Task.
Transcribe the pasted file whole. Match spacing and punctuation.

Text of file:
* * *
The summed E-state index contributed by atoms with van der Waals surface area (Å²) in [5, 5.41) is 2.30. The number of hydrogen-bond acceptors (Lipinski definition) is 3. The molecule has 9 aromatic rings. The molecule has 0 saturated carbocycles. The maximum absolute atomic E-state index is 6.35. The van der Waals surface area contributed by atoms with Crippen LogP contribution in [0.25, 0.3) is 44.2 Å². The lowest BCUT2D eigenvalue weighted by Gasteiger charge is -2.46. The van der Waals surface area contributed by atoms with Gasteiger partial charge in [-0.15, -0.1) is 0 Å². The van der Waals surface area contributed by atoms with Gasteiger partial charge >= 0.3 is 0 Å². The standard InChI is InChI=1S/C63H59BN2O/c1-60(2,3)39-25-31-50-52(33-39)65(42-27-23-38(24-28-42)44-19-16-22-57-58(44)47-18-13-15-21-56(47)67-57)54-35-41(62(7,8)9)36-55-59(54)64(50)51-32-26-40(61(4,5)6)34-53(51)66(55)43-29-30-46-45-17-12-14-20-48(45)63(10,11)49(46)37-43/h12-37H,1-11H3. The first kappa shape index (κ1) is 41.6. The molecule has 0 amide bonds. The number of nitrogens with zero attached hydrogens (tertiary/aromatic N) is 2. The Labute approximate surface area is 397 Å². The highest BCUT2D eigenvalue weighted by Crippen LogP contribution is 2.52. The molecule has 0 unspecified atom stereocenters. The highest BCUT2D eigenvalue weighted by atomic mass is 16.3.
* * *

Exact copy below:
The summed E-state index contributed by atoms with van der Waals surface area (Å²) in [5, 5.41) is 2.30. The number of hydrogen-bond acceptors (Lipinski definition) is 3. The molecule has 9 aromatic rings. The molecule has 0 saturated carbocycles. The maximum absolute atomic E-state index is 6.35. The van der Waals surface area contributed by atoms with Crippen LogP contribution in [0.25, 0.3) is 44.2 Å². The lowest BCUT2D eigenvalue weighted by Gasteiger charge is -2.46. The van der Waals surface area contributed by atoms with Gasteiger partial charge in [-0.15, -0.1) is 0 Å². The van der Waals surface area contributed by atoms with Gasteiger partial charge >= 0.3 is 0 Å². The standard InChI is InChI=1S/C63H59BN2O/c1-60(2,3)39-25-31-50-52(33-39)65(42-27-23-38(24-28-42)44-19-16-22-57-58(44)47-18-13-15-21-56(47)67-57)54-35-41(62(7,8)9)36-55-59(54)64(50)51-32-26-40(61(4,5)6)34-53(51)66(55)43-29-30-46-45-17-12-14-20-48(45)63(10,11)49(46)37-43/h12-37H,1-11H3. The first kappa shape index (κ1) is 41.6. The molecule has 0 amide bonds. The number of nitrogens with zero attached hydrogens (tertiary/aromatic N) is 2. The Labute approximate surface area is 397 Å². The highest BCUT2D eigenvalue weighted by Crippen LogP contribution is 2.52. The molecule has 0 unspecified atom stereocenters. The highest BCUT2D eigenvalue weighted by atomic mass is 16.3.